His son was born during the innings, but he left for Huddersfield (147 km), for there was a match next day, at Yorkshire…

Grace was the most in-demand cricketer of the era. Ticket prices soared when he played, which meant there was little respite. Despite being an amateur, he was as money-minded as anyone in cricket history, and the United South of England XI was his main source of income till 1879, the year in which he became a doctor.

Till then he demanded hefty sums everywhere he toured, paying his hired professionals £5 per match and pocketing the rest (as per Robert Low). Thus, “ADMISSION 6d; IF WG GRACE PLAYS ADMISSION 1/–” was not an uncommon signboard outside cricket grounds in the 1870s.

Note: In case you are wondering, a shilling was equivalent to 12d (pence). Hence, they charged twice if Grace played.

When Simon Rae wrote in WG Grace: a Life that “W.G. not only scored more runs than anybody else, he travelled more miles than any other cricketer and probably consulted Bradshaw as often as Wisden,” he was not exaggerating. Grace had to travel distances that may come across as impossible to subsequent generations, more so because he travelled on substandard roads and ill-connected railway routes.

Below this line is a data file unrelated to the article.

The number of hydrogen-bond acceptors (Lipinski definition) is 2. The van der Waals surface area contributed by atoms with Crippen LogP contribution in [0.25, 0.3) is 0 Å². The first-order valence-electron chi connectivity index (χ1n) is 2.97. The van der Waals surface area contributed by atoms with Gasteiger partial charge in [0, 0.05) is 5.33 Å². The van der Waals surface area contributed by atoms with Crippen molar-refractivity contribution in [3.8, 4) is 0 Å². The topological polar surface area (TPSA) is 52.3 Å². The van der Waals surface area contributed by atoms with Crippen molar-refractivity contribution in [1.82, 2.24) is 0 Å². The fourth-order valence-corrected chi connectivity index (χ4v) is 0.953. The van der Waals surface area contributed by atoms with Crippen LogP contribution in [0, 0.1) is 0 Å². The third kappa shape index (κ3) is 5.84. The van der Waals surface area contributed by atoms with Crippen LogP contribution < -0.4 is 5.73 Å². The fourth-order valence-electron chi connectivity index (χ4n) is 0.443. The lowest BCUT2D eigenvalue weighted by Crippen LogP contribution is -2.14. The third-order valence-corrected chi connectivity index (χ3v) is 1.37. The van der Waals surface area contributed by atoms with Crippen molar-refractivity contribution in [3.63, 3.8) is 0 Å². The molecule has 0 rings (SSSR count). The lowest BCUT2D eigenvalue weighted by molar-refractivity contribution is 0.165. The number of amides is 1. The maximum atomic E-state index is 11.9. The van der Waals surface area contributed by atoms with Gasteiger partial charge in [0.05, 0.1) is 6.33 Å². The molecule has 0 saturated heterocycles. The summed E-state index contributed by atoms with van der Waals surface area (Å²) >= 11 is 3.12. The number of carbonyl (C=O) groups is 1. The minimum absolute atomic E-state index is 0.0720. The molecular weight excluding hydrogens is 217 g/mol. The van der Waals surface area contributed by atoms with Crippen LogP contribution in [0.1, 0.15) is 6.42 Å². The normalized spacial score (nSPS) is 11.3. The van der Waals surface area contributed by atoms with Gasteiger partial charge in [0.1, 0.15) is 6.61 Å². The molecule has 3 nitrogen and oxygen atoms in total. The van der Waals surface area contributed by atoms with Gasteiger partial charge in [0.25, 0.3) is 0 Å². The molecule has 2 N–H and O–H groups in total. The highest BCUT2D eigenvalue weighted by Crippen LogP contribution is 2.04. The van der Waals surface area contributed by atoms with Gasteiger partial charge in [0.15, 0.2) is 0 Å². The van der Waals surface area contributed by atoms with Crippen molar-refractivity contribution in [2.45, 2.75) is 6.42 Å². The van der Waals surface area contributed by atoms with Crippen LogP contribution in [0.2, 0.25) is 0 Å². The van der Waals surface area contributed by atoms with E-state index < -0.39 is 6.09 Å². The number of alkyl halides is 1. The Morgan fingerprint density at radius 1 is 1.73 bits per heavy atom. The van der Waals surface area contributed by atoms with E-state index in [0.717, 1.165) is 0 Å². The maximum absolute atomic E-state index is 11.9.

But then, Grace celebrated his 28th birthday during this phase of insane cricket, the same as Kohli is now.

Nineteen years later, at 47, he had what historians refer to as his Indian Summer. Grace was back among the runs again, his 2,346 runs at 51 from — 29 matches. He bowled less (31 balls a match) with age, but 52 wickets still made him a valuable option.  He played two other matches as well, taking his tally to 91 playing days.

There was another spell this time as well, though not as spoken-about. Against Somerset at Bristol Grace sent down 45 five-ball overs and scored 288. He did not bat or bowl any further in the match.